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Transcatheter valve replacement curbs tricuspid regurgitation in many

JACC: Cardiovascular Interventions
Reuters Health - 26/11/2020 - Patients at high surgical risk with severe, symptomatic functional tricuspid regurgitation (TR) treated with a first-generation transcatheter tricuspid-valve implantation (TTVI) system show significant clinical improvement, according to a multicenter report of compassionate use.

"Further refinement of the implantation algorithm may reduce malpositioning of the device, leading to better TR reduction," Dr. Rebecca T. Hahn of New York-Presbyterian Hospital, in New York City, told Reuters Health by email. "Device iteration towards reduced invasiveness and improved patient-selection criteria are needed to improve procedural safety, along with larger prospective studies to assess the impact on long-term clinical outcomes."

Isolated TR surgery is associated with high in-hospital mortality, Dr. Hahn and her colleagues note in JACC: Cardiovascular Interventions. To evaluate the feasibility and safety of TTVI in patients at "extreme" surgical risk, the researchers examined data on 30 patients from 10 institutions.

The patients had severe or greater TR and reduced baseline right ventricular function, and 86% of them had New York Heart Association (NYHA) functional class III or IV.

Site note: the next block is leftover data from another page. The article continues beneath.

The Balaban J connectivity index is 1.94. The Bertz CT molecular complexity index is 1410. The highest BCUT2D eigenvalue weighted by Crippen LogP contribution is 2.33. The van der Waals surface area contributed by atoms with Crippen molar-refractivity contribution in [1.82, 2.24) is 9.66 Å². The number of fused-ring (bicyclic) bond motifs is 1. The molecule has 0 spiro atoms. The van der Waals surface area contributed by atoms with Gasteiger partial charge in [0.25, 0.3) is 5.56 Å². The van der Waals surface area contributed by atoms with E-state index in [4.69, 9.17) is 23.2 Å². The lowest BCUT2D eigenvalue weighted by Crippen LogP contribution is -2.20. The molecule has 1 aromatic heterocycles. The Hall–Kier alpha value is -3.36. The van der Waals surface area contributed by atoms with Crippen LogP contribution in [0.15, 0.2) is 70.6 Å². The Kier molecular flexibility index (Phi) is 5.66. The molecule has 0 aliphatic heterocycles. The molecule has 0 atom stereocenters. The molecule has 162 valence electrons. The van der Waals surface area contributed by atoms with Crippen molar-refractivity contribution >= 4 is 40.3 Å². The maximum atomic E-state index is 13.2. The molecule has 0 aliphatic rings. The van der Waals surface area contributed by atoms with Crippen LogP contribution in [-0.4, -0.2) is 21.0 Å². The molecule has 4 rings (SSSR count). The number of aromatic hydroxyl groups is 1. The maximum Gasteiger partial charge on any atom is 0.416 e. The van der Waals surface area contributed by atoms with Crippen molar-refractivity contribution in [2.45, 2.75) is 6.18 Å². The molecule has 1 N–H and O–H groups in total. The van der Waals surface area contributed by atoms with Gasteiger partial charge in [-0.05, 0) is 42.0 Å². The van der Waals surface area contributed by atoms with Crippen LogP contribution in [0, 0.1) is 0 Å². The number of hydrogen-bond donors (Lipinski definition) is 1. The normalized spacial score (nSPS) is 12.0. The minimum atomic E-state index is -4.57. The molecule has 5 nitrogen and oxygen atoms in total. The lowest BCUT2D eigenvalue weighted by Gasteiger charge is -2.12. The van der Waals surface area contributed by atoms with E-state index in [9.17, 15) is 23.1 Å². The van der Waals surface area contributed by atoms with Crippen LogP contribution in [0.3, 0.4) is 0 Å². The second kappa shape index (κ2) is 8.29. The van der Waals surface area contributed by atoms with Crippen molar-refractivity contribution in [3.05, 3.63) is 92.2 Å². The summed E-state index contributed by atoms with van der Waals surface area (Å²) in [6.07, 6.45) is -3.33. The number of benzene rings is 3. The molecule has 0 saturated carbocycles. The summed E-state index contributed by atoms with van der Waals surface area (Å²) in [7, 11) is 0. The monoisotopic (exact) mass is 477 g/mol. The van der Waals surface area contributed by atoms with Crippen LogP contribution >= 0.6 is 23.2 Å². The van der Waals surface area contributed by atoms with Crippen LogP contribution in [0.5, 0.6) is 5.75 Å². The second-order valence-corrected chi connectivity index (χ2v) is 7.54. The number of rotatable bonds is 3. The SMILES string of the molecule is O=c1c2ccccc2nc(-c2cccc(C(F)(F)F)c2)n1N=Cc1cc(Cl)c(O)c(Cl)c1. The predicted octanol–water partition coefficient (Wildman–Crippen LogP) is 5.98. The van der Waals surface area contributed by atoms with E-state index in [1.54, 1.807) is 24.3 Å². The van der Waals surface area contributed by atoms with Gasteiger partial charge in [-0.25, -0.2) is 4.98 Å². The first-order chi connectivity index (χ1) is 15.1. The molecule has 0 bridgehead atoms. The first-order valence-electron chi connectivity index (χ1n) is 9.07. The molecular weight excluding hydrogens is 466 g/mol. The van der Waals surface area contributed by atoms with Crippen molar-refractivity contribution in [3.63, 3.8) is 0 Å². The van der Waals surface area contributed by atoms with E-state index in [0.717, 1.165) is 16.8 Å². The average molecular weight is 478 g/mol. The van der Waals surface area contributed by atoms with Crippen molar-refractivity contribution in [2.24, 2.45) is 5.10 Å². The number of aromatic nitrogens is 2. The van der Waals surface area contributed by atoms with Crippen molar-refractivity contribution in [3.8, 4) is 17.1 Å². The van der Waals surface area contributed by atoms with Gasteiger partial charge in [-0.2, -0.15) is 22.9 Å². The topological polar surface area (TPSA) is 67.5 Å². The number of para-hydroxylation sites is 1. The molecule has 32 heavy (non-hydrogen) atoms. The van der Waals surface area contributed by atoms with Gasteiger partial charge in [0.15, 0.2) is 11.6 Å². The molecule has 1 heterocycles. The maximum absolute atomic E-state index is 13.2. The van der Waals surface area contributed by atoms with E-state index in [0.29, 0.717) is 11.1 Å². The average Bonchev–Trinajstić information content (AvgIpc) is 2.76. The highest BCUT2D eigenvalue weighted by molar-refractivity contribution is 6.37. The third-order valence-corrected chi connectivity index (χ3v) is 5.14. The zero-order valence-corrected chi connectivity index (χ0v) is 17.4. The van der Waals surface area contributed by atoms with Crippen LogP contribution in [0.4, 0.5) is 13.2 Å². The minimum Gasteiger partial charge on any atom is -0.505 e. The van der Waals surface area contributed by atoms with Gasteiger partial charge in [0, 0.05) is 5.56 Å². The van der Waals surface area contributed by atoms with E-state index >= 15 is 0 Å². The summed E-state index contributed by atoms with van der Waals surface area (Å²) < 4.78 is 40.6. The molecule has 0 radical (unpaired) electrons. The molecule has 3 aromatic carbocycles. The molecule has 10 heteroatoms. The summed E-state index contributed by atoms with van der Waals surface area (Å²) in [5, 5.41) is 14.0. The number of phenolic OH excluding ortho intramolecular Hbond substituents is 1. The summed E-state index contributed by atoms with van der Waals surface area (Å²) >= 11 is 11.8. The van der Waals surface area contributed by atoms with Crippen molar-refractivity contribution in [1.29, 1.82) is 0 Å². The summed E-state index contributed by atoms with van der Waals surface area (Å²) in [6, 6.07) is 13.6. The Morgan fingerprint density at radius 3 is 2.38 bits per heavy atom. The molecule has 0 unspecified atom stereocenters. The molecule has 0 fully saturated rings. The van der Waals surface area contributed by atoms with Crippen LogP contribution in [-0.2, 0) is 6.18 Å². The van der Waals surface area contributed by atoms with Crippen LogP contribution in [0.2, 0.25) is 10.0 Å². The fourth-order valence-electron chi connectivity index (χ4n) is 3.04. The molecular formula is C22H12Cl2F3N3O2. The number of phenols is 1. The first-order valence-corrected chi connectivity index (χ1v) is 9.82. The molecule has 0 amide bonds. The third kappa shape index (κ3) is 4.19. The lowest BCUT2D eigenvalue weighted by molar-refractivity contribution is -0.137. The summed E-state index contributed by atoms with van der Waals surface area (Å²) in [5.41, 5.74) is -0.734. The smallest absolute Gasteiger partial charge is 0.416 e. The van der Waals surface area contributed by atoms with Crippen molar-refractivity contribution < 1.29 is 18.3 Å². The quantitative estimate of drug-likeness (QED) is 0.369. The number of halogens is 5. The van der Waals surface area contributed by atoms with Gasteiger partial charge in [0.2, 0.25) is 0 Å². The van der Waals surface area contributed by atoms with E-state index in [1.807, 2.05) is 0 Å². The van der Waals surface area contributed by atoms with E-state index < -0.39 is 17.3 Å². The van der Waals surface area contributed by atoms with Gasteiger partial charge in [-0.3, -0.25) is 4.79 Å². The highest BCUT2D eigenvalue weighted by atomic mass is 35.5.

All were on antiplatelet or anticoagulant agents and had multiple comorbidities including chronic kidney disease seen in 63%. More than half (57%) had had prior hospitalizations for right heart failure and 90% were in atrial fibrillation or flutter.

Technical success was achieved in 26 of the patients but device malpositioning in the remaining four led to open-heart surgery in two (5%). All who received the device had reductions in TR of at least one grade and 75% experienced reductions of two or more grades.

At mean follow-up of more than three months, four patients had died but 62% of the remainder were NYHA functional class I or II, with no late device-related adverse events.

"I think the advantages of the transcatheter tricuspid valve replacement devices are that these devices can treat many different etiologies (primary leaflet disease, as well as functional disease due to annular dilatation or ventricular dilatation) and can treat a wide range of tricuspid regurgitation (severe, massive or torrential) with likely equal efficacy," Dr. Hahn said.

However, she added, "We will need to determine the optimal patients for these devices, the post-device management issues and the long-term clinical outcomes."

In an accompanying editorial, Drs. Joerg Hausleiter and Nicole Karam of University Clinic, in Munich, Germany, agree, pointing out, "As it is always the case in the beginning of a new and promising era, such encouraging reports raise a number of questions, which need to be addressed in the future: The central question is, which patient will be the ideal candidate for TTVI?"

The system used in the study was produced by NaviGate Cardiac Structures. Dr. Hahn and other authors have relationships with the company.

SOURCE: https://bit.ly/3nugOy6 and https://bit.ly/3puleHl JACC: Cardiovascular Interventions, online November 9, 2020.

By David Douglas

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